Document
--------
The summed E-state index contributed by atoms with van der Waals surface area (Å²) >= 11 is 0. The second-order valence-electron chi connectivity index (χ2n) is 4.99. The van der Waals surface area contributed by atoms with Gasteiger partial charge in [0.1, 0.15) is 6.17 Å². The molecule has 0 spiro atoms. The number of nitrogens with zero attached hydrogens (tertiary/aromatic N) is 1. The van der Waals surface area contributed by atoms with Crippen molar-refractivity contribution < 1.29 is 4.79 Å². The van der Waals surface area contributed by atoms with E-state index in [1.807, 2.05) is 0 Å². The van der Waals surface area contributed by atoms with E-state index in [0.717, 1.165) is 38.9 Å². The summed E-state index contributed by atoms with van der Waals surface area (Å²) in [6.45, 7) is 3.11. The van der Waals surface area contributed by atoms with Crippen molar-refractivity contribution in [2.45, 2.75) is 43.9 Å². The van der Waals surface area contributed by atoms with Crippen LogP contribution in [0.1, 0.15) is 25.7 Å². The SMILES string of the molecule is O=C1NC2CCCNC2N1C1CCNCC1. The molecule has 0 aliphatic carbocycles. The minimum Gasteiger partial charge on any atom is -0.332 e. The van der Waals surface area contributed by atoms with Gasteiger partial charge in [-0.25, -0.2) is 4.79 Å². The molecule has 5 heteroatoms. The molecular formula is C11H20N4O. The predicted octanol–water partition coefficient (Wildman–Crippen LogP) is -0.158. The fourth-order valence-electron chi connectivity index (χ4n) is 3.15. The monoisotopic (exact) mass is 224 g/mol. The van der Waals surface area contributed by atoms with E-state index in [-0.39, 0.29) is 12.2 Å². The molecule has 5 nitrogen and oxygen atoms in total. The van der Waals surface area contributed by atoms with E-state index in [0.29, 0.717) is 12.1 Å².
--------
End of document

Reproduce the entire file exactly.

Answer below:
The summed E-state index contributed by atoms with van der Waals surface area (Å²) >= 11 is 0. The second-order valence-electron chi connectivity index (χ2n) is 4.99. The van der Waals surface area contributed by atoms with Gasteiger partial charge in [0.1, 0.15) is 6.17 Å². The molecule has 0 spiro atoms. The number of nitrogens with zero attached hydrogens (tertiary/aromatic N) is 1. The van der Waals surface area contributed by atoms with Crippen molar-refractivity contribution < 1.29 is 4.79 Å². The van der Waals surface area contributed by atoms with E-state index in [1.807, 2.05) is 0 Å². The van der Waals surface area contributed by atoms with E-state index in [0.717, 1.165) is 38.9 Å². The summed E-state index contributed by atoms with van der Waals surface area (Å²) in [6.45, 7) is 3.11. The van der Waals surface area contributed by atoms with Crippen molar-refractivity contribution in [2.45, 2.75) is 43.9 Å². The van der Waals surface area contributed by atoms with Crippen LogP contribution in [0.1, 0.15) is 25.7 Å². The SMILES string of the molecule is O=C1NC2CCCNC2N1C1CCNCC1. The molecule has 0 aliphatic carbocycles. The minimum Gasteiger partial charge on any atom is -0.332 e. The van der Waals surface area contributed by atoms with Gasteiger partial charge in [-0.25, -0.2) is 4.79 Å². The molecule has 5 heteroatoms. The molecular formula is C11H20N4O. The predicted octanol–water partition coefficient (Wildman–Crippen LogP) is -0.158. The fourth-order valence-electron chi connectivity index (χ4n) is 3.15. The monoisotopic (exact) mass is 224 g/mol. The van der Waals surface area contributed by atoms with E-state index in [-0.39, 0.29) is 12.2 Å². The molecule has 5 nitrogen and oxygen atoms in total. The van der Waals surface area contributed by atoms with E-state index in [0.29, 0.717) is 12.1 Å².